These Glasses Let You Play in 3D Virtual Worlds
Despite the endless gaming and interactive potential of augmented reality, the technology has been moving slow in terms of widespread awareness and adoption. But a new system called castAR aims to push augmented reality into the mainstream, starting with a Kickstarter campaign that launched Monday.
Founded by veteran developers and former Valve employees Jeri Ellsworth and Rick Johnson, Washington-based company Technical Illusions is offering a product that delivers both augmented-reality and virtual-reality experiences.
First introduced in May as a prototype, the castAR system is centered around a pair of glasses that house two micro-projectors over each lens. Each projector receives its video stream via an HDMI connection, and then beams a portion of a 3D image to a flat surface made out of retro-reflective sheeting material.
Situated between two the two lenses is a small camera that scans the surface for infrared markers. This dynamic allows the castAR to accurately track your head movements in relation to the holographic representations on the surface.
The product also comes with a clip-on attachment that allows the wearer to experience private augmented reality, layering virtual objects onto the real world, or virtual reality, during which all the imagery you see is computer-generated. Also included is a device called a Magic Wand that serves as a 3D input device and joystick.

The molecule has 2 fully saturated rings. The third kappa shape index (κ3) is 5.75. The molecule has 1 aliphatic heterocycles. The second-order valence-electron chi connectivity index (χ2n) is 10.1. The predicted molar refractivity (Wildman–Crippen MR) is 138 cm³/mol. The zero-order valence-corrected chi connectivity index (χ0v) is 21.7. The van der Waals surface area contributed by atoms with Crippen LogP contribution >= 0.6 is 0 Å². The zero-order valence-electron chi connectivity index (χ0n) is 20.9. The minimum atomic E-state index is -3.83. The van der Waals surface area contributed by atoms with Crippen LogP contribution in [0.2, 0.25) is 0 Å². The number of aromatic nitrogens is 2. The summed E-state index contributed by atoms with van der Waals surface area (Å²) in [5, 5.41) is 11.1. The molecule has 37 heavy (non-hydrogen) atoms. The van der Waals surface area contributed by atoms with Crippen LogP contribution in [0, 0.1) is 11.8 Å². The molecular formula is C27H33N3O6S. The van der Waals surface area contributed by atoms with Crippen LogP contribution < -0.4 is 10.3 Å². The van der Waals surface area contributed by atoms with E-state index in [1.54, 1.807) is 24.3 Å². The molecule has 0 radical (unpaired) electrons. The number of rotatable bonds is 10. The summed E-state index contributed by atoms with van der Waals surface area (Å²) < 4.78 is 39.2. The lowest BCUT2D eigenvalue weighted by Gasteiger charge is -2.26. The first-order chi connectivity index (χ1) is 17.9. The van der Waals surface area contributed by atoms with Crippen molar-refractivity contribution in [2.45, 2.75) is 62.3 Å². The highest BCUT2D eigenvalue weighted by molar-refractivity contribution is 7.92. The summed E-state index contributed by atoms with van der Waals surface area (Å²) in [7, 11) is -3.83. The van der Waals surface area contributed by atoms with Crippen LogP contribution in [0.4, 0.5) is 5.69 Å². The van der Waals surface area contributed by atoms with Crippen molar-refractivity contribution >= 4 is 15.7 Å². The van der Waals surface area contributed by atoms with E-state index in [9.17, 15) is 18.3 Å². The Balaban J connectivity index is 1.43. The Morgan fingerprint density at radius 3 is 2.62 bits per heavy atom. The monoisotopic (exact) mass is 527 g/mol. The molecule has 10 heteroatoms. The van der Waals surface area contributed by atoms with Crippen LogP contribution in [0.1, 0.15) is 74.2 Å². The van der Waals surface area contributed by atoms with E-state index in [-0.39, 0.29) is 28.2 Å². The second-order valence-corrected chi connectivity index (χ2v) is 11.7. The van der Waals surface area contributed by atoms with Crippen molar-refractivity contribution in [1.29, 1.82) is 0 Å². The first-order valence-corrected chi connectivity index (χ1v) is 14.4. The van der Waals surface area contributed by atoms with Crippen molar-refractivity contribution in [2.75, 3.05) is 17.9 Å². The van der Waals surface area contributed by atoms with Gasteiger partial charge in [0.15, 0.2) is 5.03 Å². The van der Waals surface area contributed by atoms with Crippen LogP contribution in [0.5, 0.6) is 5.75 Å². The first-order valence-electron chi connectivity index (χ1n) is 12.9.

Some of the potential applications for the castAR system include board games, flight simulators and first-person shooters; but the developers believe that it could also be used for interactive presentations in business.
While many companies have promised to deliver impressive augmented-reality experiences, video of the commercial version of the castAR (above) is impressive. “It’s gonna deliver on the dream of the holodeck,” Bre Pettis, CEO of Makerbot, said in the video.
For $355, early adopters can get their hands on the entire package of components, which includes the castAR glasses, the retro-reflective surface, the Magic Wand and the AR and VR clip-on. There are also several other packages offered at lower prices for those only looking to try the basics of the system.
Launched with a goal of $400,000, the team’s Kickstarter campaign has already earned over $210,000 as of this writing. Those who order the device now can expect to get it next September, according to Technical Illusions.
Image: Technical Illusions